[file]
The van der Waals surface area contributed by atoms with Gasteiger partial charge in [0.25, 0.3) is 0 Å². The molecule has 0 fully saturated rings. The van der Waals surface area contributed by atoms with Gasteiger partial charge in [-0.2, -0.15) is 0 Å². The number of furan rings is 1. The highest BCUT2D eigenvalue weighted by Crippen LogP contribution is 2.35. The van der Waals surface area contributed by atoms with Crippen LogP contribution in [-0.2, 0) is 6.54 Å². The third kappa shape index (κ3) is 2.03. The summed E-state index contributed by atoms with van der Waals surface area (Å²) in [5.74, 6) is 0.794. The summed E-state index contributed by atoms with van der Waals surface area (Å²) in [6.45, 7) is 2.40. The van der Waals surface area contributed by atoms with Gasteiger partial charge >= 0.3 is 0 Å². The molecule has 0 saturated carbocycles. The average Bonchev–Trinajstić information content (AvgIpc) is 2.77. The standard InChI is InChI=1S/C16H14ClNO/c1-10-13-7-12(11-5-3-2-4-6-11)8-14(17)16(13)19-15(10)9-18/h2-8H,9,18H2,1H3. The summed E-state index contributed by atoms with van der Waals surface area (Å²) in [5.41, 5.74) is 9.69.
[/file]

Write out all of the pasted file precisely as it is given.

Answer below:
The van der Waals surface area contributed by atoms with Gasteiger partial charge in [0.25, 0.3) is 0 Å². The molecule has 0 fully saturated rings. The van der Waals surface area contributed by atoms with Gasteiger partial charge in [-0.2, -0.15) is 0 Å². The number of furan rings is 1. The highest BCUT2D eigenvalue weighted by Crippen LogP contribution is 2.35. The van der Waals surface area contributed by atoms with Crippen LogP contribution in [-0.2, 0) is 6.54 Å². The third kappa shape index (κ3) is 2.03. The summed E-state index contributed by atoms with van der Waals surface area (Å²) in [5.74, 6) is 0.794. The summed E-state index contributed by atoms with van der Waals surface area (Å²) in [6.45, 7) is 2.40. The van der Waals surface area contributed by atoms with Gasteiger partial charge >= 0.3 is 0 Å². The molecule has 0 saturated carbocycles. The average Bonchev–Trinajstić information content (AvgIpc) is 2.77. The standard InChI is InChI=1S/C16H14ClNO/c1-10-13-7-12(11-5-3-2-4-6-11)8-14(17)16(13)19-15(10)9-18/h2-8H,9,18H2,1H3. The summed E-state index contributed by atoms with van der Waals surface area (Å²) in [5.41, 5.74) is 9.69.